Chinese in Norway: “We believe it is inappropriate. It creates more conflict between Norway and China, as Chinese officials have protested strongly against the deal” says Spokesman Ya Ming Yuen the Norwegian-Chinese Association. The statements came after both the Chinese Foreign Ministry and Chinese embassy has protested against the controversial Nobel Peace Prize-decision.
- A peace prize is to create peace. If a price creates conflict, then it becomes a problem. Therefore, we believe the distribution is inappropriate, “said Ya.
A threat to trade between Norway and China:
It is not long since the Parliament’s Foreign Affairs Committee was in China to establish a free trade agreement with the country. The theme for the meeting between the Minister for fisheries and aquaculture issues is the bilateral cooperation between the two countries, trade issues and resource management. Today, China is the eighth largest purchaser of Norwegian fish, and so far this year, exports of fish there for 1.5 billion.
Some believe this will have consequences for the relationship between Norway and China. There is no doubt about the leadership of the Communist Party feels humiliated and there will be a strong reaction, and they have a tradition of over-reacting. The question is how long the relationship between China and Norway will be harmed by the current allocation?
Is it worth the consequences?
Most likely, Liu Xiabos chair in the award ceremony at the City Hall December 10th, will be empty. Probably he will not be informed that he has won the award at all. Already now CNN’s broadcasts to China to be blocked (or was at the announcement this morning) – and his His wife sits in the practice of house arrest today.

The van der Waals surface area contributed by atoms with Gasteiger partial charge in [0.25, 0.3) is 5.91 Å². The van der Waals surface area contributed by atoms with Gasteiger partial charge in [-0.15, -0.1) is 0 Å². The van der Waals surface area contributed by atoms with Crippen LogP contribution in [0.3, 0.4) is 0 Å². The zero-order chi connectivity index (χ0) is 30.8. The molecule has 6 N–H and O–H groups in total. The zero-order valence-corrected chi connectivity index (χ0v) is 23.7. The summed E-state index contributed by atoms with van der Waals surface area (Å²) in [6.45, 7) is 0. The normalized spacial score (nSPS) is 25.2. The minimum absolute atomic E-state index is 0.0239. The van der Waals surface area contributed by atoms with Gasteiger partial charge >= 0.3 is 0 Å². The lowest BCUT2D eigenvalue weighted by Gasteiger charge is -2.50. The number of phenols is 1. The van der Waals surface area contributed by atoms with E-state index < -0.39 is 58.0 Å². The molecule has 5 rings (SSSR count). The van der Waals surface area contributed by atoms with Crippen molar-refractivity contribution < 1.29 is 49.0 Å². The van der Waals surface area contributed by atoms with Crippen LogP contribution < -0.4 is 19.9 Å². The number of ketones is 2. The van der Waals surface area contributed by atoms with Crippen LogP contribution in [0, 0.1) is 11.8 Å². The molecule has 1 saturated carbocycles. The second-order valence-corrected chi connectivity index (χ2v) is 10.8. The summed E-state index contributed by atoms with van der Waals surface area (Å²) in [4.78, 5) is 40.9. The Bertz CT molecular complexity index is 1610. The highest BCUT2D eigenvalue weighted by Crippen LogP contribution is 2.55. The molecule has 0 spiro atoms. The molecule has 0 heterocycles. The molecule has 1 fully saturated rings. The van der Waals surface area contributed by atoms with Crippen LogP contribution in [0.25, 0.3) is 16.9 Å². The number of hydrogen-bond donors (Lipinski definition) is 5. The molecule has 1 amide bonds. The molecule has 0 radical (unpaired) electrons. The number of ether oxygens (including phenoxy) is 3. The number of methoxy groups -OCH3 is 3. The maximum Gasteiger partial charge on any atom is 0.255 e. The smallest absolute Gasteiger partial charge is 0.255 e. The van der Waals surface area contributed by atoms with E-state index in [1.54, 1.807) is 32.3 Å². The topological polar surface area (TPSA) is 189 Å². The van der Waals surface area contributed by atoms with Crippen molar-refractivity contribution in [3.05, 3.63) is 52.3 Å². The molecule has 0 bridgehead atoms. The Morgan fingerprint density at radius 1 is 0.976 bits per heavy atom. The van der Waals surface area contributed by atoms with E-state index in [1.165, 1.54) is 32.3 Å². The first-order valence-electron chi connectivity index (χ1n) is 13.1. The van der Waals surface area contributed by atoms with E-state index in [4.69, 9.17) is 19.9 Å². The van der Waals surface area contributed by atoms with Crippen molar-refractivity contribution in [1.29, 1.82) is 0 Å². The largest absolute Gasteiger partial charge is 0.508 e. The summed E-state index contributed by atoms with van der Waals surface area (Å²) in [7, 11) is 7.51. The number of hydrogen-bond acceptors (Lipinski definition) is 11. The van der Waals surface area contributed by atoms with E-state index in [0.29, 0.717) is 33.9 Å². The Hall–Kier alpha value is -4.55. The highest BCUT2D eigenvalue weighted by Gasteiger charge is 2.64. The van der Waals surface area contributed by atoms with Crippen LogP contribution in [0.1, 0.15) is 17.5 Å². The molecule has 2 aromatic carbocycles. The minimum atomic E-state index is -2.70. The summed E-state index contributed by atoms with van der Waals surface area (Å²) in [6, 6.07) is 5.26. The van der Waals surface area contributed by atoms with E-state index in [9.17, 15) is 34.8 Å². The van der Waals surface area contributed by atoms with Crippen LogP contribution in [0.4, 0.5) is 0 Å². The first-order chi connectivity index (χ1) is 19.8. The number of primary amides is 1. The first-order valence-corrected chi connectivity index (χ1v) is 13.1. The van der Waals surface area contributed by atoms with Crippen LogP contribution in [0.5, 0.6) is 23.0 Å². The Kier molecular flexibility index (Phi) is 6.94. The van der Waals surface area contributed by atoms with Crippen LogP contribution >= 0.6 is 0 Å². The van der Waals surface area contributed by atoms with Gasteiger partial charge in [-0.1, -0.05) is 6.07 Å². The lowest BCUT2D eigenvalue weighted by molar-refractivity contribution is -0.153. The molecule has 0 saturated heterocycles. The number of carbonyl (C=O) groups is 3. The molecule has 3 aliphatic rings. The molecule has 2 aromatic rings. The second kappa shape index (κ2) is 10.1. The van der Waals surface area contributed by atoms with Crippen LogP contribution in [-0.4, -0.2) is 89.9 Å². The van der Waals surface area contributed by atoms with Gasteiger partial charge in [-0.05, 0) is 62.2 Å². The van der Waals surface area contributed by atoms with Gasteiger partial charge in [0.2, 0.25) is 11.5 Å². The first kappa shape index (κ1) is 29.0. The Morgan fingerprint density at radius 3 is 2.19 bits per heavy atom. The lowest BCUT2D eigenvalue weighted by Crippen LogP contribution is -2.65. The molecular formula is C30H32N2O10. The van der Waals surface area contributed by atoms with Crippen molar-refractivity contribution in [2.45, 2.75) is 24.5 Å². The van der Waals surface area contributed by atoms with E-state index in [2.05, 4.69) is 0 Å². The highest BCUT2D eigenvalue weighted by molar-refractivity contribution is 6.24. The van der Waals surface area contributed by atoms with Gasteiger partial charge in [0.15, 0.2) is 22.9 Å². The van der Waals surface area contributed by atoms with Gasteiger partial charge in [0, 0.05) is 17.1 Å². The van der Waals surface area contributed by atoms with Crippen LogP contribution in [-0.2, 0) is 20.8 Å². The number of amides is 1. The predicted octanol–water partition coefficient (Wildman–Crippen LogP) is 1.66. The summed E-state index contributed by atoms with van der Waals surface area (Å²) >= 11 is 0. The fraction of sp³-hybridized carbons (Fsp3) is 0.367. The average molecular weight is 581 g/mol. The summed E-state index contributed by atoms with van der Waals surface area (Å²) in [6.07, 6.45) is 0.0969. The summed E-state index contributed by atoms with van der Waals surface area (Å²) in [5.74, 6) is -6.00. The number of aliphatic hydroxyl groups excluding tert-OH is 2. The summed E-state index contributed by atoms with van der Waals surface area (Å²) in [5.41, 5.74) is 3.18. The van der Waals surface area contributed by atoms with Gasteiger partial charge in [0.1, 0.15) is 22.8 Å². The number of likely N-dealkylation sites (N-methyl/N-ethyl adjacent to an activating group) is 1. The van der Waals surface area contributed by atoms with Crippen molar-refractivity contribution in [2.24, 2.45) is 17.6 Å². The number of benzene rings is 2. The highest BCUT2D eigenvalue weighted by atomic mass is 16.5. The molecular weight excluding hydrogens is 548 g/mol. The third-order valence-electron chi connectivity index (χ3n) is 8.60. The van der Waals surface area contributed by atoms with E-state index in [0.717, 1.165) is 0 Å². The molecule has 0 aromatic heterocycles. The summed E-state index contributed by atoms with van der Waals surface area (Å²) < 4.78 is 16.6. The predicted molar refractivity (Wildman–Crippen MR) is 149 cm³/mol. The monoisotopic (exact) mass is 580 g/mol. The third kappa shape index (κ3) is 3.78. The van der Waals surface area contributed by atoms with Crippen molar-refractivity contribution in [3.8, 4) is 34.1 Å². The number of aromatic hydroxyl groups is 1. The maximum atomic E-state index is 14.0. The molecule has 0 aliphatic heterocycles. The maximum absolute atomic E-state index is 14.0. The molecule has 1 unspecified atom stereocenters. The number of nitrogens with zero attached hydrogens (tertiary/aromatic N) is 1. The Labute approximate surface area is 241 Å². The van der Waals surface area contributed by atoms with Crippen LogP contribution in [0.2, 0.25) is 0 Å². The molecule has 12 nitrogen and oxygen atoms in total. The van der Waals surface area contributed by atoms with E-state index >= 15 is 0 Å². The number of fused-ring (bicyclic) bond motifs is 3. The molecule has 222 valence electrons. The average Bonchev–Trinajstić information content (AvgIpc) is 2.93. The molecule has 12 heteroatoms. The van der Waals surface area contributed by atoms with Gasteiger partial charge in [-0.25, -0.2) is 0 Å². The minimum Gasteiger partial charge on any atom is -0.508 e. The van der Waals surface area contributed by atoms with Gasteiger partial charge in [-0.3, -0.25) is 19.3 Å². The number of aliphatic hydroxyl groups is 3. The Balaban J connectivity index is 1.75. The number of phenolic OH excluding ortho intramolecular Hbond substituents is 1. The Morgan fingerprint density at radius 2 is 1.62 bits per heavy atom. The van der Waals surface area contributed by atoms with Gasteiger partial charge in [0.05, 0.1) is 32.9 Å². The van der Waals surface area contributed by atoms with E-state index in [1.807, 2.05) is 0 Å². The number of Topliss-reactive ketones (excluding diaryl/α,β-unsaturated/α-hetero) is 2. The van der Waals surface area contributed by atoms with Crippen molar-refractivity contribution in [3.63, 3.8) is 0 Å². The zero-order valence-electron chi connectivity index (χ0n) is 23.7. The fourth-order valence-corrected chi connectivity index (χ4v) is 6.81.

There are plenty of other good candidates – also this year – for the peace prize. It would have been a lot more easy to award a less controversial candidate too – like last year. I am happy The Norwegian Nobel Committee make some unpopular decisions that at least set focus on delicate, political matters – small or big, local or global.
For those who want to stay neutral in comments on this; have you noticed the announcement of this award at all?
Cycling-Norway’s Thor Hushovd, nicknamed “The God of Thunder“, won the road world championship in Australia today; powered away on the final bunch uphill sprint to edge out Denmark’s Matti Breschel and Australian Allan Davis who came third.
Thor is one of the world’s top sprinters, having tasted green jersey success for the points classification at the Tour de France. He is also a one-day classics specialist known for his ability to climb and finish well on uphill sprints.
Today he waited until the final 150 meters of the 750-meter home straight before unleashing a powerful sprint (Foto: Brandon Malone, Reuters/Scanpix).
This years world championship was actually threatened to be overshadowed by news of positive doping tests in Europe, most notably recent revelation that three-time Tour de France winner Alberto Contador has been provisionally suspended after testing positive for the banned stimulant clenbuterol during this year’s Tour. Thor’s comment was: “It’s sad for cycling, but it’s good that anti-doping still works,”
Running a blog about Norway and the Nordic countries; our culture, tradition and history, I seldom write about sports. This is however a historical sports triumph (since first time!) for Cycling-Norway and a Danish came second as well you know (the best Swede Jonas Ljungblad, was # 27). My regular readers might recall that I also made a post when The God of Thunder won the green jersey for overall points classification on the Tour de France. It was in 2006 and you are welcome to click and read my enthusiasm at that time too